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Quintessence Publishing: Journals: OCTE

 

Oral & Craniofacial Tissue Engineering

Edited by Ole T. Jensen, DDS, MS

Official Journal of the Tissue Engineering Society, the Chinese Society of Oral Biomedicine, and the Japanese Society of Regenerative Medicine

ISSN (print) 2158-3722 • ISSN (online) 2158-3706

Publication:
Oral & Craniofacial Tissue Engineering
Winter 2012
Volume 2 , Issue 4

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Topical Application of Slow-Release Simvastatin as a Bone Substitute in Bone Defects in the Rat Tibia: A Pilot Study

Heli Rushinek, DMD/Michael Alterman, DMD/Amir Laviv, DMD/Ervin I. Weiss, DMD/ Michael Friedman, PhD/Nardy Casap, DMD, MD

Pages: 303-308
DOI: 10.11607/octe.0057

Purpose: It is hypothesized that local application of statins positively affects bone formation. The aim of this study was to evaluate the potential effect of topical slow-release simvastatin as a bone substitute on the healing of bone defects in rat tibia. Materials and Methods: Granules of slow-releasing hydroxypropyl methylcellulose, with or without simvastatin, were inserted into critical-size defects in the tibiae of 16 rats (8 in the study group, 8 in the control group). Bone static and dynamic histomorphometric variables were examined at 2, 4, 6, and 8 weeks postsurgery. Results: All indices examined in the study group indicated improved healing relative to the control group, although statistical significance was not demonstrated for all variables. In the static histomorphometric analysis, osteoid thickness and volume were significantly higher in the study group, but the fraction of trabecular surface covered with active osteoblasts, the fraction of trabecular surface covered with osteoid, and total calcified bone volume were not significantly higher in the experimental group. In the dynamic histomorphometric analysis, the mineral apposition rate, determined by time-repeated calcein labeling, was significantly higher in the study group than in the control group. Experimental time and dosage effects were observed for most bone values in the study group. Conclusion: The findings indicate that topical application of simvastatin for the treatment of bone defects enhances the process of healing. Dosage and the methodology of administration require further calibration. Oral Craniofac Tissue Eng 2012;2:303308. doi: 10.11607/octe.0057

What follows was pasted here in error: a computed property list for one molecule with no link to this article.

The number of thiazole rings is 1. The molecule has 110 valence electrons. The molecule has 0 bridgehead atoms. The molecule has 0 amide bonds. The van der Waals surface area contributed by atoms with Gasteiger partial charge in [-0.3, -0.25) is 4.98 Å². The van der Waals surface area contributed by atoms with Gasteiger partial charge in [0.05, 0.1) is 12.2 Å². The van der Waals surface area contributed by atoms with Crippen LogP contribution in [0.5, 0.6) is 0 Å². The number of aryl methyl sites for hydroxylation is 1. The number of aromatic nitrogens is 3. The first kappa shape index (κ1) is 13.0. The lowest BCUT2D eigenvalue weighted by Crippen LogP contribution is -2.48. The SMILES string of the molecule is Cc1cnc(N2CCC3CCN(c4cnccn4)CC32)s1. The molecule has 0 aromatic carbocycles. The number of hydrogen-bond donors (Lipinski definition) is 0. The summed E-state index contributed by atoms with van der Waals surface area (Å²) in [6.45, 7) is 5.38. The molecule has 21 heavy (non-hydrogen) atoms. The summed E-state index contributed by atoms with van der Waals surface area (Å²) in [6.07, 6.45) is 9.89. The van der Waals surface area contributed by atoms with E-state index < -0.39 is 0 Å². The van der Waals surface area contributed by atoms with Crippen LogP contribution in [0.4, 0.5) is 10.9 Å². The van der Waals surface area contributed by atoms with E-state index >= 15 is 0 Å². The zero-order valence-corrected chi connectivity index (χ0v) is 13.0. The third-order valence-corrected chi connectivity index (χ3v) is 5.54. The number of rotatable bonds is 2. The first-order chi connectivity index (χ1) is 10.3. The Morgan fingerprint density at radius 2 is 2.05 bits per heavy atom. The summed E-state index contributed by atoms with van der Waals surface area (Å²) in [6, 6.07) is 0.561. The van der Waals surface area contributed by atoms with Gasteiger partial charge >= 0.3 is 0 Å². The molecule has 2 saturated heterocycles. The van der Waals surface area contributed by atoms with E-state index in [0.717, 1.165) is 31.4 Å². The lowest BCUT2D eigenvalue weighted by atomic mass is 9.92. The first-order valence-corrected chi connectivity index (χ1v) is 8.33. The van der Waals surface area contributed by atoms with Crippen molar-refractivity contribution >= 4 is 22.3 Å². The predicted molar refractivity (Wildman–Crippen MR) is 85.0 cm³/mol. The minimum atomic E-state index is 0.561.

Key words: animal study, bone healing, bone substitutes, simvastatin, statins

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